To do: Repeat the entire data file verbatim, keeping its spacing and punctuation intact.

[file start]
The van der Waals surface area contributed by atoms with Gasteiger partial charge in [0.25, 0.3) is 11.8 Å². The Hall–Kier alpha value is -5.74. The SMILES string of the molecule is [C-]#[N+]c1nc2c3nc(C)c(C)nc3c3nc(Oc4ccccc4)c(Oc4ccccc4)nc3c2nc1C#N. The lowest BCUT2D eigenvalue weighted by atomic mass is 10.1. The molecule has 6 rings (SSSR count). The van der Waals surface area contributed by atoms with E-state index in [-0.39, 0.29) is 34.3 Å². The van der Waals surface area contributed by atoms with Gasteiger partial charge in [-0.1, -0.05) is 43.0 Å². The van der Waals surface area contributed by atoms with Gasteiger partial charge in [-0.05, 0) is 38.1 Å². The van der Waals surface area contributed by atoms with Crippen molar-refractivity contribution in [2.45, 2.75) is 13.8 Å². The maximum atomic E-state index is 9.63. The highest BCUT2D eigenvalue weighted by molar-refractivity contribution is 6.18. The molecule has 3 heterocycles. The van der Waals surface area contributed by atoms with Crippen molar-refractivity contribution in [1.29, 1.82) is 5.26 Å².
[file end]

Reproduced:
The van der Waals surface area contributed by atoms with Gasteiger partial charge in [0.25, 0.3) is 11.8 Å². The Hall–Kier alpha value is -5.74. The SMILES string of the molecule is [C-]#[N+]c1nc2c3nc(C)c(C)nc3c3nc(Oc4ccccc4)c(Oc4ccccc4)nc3c2nc1C#N. The lowest BCUT2D eigenvalue weighted by atomic mass is 10.1. The molecule has 6 rings (SSSR count). The van der Waals surface area contributed by atoms with E-state index in [-0.39, 0.29) is 34.3 Å². The van der Waals surface area contributed by atoms with Gasteiger partial charge in [-0.1, -0.05) is 43.0 Å². The van der Waals surface area contributed by atoms with Gasteiger partial charge in [-0.05, 0) is 38.1 Å². The van der Waals surface area contributed by atoms with Crippen molar-refractivity contribution in [2.45, 2.75) is 13.8 Å². The maximum atomic E-state index is 9.63. The highest BCUT2D eigenvalue weighted by molar-refractivity contribution is 6.18. The molecule has 3 heterocycles. The van der Waals surface area contributed by atoms with Crippen molar-refractivity contribution in [1.29, 1.82) is 5.26 Å².